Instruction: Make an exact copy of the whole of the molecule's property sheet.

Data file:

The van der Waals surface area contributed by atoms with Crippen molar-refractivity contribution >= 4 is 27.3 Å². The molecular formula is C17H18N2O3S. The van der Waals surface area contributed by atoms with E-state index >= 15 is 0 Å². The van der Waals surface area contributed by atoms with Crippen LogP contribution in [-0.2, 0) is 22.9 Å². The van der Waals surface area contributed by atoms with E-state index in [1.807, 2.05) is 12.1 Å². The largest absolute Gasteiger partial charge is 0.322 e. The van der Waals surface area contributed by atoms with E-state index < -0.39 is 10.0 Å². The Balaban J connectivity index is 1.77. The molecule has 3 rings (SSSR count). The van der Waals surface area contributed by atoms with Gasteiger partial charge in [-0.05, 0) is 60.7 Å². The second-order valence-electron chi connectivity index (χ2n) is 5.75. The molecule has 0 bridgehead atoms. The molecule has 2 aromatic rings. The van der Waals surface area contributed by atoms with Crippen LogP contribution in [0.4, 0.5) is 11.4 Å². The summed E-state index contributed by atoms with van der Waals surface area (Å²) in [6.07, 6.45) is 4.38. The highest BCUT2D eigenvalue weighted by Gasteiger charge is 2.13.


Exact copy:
The van der Waals surface area contributed by atoms with Crippen molar-refractivity contribution >= 4 is 27.3 Å². The molecular formula is C17H18N2O3S. The van der Waals surface area contributed by atoms with E-state index >= 15 is 0 Å². The van der Waals surface area contributed by atoms with Crippen LogP contribution in [-0.2, 0) is 22.9 Å². The van der Waals surface area contributed by atoms with E-state index in [1.807, 2.05) is 12.1 Å². The largest absolute Gasteiger partial charge is 0.322 e. The van der Waals surface area contributed by atoms with E-state index < -0.39 is 10.0 Å². The Balaban J connectivity index is 1.77. The molecule has 3 rings (SSSR count). The van der Waals surface area contributed by atoms with Gasteiger partial charge in [-0.05, 0) is 60.7 Å². The second-order valence-electron chi connectivity index (χ2n) is 5.75. The molecule has 0 bridgehead atoms. The molecule has 2 aromatic rings. The van der Waals surface area contributed by atoms with Crippen LogP contribution in [0.4, 0.5) is 11.4 Å². The summed E-state index contributed by atoms with van der Waals surface area (Å²) in [6.07, 6.45) is 4.38. The highest BCUT2D eigenvalue weighted by Gasteiger charge is 2.13.